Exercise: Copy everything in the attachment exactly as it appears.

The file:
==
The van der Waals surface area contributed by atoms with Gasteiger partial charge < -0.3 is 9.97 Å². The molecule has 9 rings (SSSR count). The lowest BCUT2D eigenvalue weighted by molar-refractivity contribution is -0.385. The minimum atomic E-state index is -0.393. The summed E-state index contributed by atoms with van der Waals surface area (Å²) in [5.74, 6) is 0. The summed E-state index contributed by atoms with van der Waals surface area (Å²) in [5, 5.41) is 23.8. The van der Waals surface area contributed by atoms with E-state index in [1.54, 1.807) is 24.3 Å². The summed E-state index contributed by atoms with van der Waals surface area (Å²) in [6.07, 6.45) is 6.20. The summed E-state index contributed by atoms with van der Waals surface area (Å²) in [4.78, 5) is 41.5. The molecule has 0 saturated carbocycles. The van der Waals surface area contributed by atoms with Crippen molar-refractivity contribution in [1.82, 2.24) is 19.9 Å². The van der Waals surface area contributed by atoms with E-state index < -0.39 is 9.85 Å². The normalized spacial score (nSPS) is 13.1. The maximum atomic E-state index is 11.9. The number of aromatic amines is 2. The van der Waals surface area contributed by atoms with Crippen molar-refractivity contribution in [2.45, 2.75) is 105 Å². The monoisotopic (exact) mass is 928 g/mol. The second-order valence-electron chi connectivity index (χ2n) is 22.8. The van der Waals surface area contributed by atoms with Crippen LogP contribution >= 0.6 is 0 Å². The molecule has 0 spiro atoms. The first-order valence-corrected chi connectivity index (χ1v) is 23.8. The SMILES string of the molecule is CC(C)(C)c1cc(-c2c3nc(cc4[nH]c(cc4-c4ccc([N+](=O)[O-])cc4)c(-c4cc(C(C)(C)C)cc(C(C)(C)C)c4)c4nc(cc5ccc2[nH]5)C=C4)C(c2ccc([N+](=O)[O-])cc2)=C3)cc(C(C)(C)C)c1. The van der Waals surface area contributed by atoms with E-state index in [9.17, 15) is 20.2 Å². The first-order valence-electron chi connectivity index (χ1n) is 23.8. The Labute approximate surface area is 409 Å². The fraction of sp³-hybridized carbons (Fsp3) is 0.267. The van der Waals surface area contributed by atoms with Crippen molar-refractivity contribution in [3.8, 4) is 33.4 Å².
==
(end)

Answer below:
The van der Waals surface area contributed by atoms with Gasteiger partial charge < -0.3 is 9.97 Å². The molecule has 9 rings (SSSR count). The lowest BCUT2D eigenvalue weighted by molar-refractivity contribution is -0.385. The minimum atomic E-state index is -0.393. The summed E-state index contributed by atoms with van der Waals surface area (Å²) in [5.74, 6) is 0. The summed E-state index contributed by atoms with van der Waals surface area (Å²) in [5, 5.41) is 23.8. The van der Waals surface area contributed by atoms with E-state index in [1.54, 1.807) is 24.3 Å². The summed E-state index contributed by atoms with van der Waals surface area (Å²) in [6.07, 6.45) is 6.20. The summed E-state index contributed by atoms with van der Waals surface area (Å²) in [4.78, 5) is 41.5. The molecule has 0 saturated carbocycles. The van der Waals surface area contributed by atoms with Crippen molar-refractivity contribution in [1.82, 2.24) is 19.9 Å². The van der Waals surface area contributed by atoms with E-state index < -0.39 is 9.85 Å². The normalized spacial score (nSPS) is 13.1. The maximum atomic E-state index is 11.9. The number of aromatic amines is 2. The van der Waals surface area contributed by atoms with Crippen molar-refractivity contribution in [2.45, 2.75) is 105 Å². The monoisotopic (exact) mass is 928 g/mol. The second-order valence-electron chi connectivity index (χ2n) is 22.8. The van der Waals surface area contributed by atoms with Crippen LogP contribution >= 0.6 is 0 Å². The molecule has 0 spiro atoms. The first-order valence-corrected chi connectivity index (χ1v) is 23.8. The SMILES string of the molecule is CC(C)(C)c1cc(-c2c3nc(cc4[nH]c(cc4-c4ccc([N+](=O)[O-])cc4)c(-c4cc(C(C)(C)C)cc(C(C)(C)C)c4)c4nc(cc5ccc2[nH]5)C=C4)C(c2ccc([N+](=O)[O-])cc2)=C3)cc(C(C)(C)C)c1. The van der Waals surface area contributed by atoms with E-state index in [9.17, 15) is 20.2 Å². The first-order valence-electron chi connectivity index (χ1n) is 23.8. The Labute approximate surface area is 409 Å². The fraction of sp³-hybridized carbons (Fsp3) is 0.267. The van der Waals surface area contributed by atoms with Crippen molar-refractivity contribution in [3.8, 4) is 33.4 Å².